What to Know
- A judge has blocked New York state from enforcing an executive order banning flavored vaping products
- The judge said regulating the vaping industry is a job for the state Legislature, not the executive branch
- The emergency ban was challenged by the Vapor Technology Association and two of its member businesses
A judge has blocked New York state from enforcing an executive order banning flavored vaping products.
Acting state Supreme Court Justice Catherine Cholakis ruled that the state Public Health and Health Planning Council overstepped its authority last September when it issued a ban on e-cigarettes and e-liquids flavored with anything other than tobacco or menthol.
In a ruling issued this week in Albany, Cholakis said regulating the vaping industry is a job for the state Legislature, not the executive branch, whose function is to implement policy set by lawmakers.
The emergency ban was challenged by the Vapor Technology Association, an industry group, and two of its member businesses. The judge granted their request for an injunction against enforcing the ban.
The e-cigarette industry argued that the ban would have forced vaping businesses across the state to close. But Democratic Gov. Andrew Cuomo has called vaping a public health crisis and accused “unscrupulous vaping companies” of targeting young people with flavors like cotton candy and bubble gum.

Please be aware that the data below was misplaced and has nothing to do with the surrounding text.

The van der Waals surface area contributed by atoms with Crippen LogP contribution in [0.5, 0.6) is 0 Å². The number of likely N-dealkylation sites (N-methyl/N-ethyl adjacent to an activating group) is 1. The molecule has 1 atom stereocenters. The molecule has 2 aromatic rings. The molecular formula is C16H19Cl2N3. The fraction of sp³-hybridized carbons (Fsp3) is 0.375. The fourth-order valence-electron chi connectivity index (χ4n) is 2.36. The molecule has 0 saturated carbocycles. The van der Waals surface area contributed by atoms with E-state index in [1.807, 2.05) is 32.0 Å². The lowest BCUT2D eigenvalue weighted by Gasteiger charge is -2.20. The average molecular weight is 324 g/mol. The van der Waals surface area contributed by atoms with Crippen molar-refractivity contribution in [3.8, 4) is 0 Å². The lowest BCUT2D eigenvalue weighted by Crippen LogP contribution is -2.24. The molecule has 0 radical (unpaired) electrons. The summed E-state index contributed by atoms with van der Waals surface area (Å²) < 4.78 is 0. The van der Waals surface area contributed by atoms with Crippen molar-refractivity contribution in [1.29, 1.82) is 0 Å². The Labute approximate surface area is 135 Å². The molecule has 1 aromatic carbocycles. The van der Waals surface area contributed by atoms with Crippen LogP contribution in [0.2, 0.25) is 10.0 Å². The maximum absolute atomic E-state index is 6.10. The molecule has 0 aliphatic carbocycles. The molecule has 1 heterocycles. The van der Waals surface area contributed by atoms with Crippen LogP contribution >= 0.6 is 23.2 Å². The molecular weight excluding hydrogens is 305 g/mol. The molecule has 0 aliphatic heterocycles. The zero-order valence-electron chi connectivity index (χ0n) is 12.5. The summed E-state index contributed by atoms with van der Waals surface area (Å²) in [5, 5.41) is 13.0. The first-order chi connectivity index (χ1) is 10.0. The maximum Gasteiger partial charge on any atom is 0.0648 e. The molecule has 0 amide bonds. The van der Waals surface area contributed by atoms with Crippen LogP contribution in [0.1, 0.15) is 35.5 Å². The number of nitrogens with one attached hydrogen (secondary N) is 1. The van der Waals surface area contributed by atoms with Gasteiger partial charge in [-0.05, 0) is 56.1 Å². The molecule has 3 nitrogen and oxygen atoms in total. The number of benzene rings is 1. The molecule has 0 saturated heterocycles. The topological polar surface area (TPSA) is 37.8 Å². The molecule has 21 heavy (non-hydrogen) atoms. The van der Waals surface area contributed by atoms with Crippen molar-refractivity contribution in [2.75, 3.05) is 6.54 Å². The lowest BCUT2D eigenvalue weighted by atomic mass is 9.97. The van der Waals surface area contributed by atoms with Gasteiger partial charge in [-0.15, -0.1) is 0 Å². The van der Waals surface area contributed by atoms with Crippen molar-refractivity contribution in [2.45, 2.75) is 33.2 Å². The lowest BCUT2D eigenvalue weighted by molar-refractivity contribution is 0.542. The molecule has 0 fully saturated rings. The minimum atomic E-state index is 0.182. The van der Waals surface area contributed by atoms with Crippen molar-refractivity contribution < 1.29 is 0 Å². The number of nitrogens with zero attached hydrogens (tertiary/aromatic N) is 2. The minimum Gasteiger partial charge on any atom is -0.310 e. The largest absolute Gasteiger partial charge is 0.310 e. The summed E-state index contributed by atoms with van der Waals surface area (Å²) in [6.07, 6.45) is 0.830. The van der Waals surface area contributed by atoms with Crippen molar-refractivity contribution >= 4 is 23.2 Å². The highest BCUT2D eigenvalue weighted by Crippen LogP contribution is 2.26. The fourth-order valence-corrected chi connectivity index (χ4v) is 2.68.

Cuomo said last month that he would introduce legislation to ban flavored nicotine e-cigarette products as well as vaping advertisements aimed at youth.
He said the legislation would also empower the state Department of Health to ban the sale of vaping carrier oils that have been blamed for respiratory ailments.
A spokesman for Cuomo called Cholakis' decision “unfortunate” but noted that the judge said in her ruling that she understood the seriousness of the vaping issue.
“That said, we're reviewing the decision, evaluating our procedural options and moving forward with comprehensive legislation to address the public health concerns related to vaping,” the spokesman, Kyle Kotary, said Saturday.
A message seeking comment was left with the vaping association.
Regulating e-cigarettes has gained urgency in recent months as vaping illness has risen nationwide. The Centers for Disease Control and Prevention reports that as of Dec. 17, more than 2,500 people across the United States have reported respiratory issues related to vaping and 54 people are known to have died.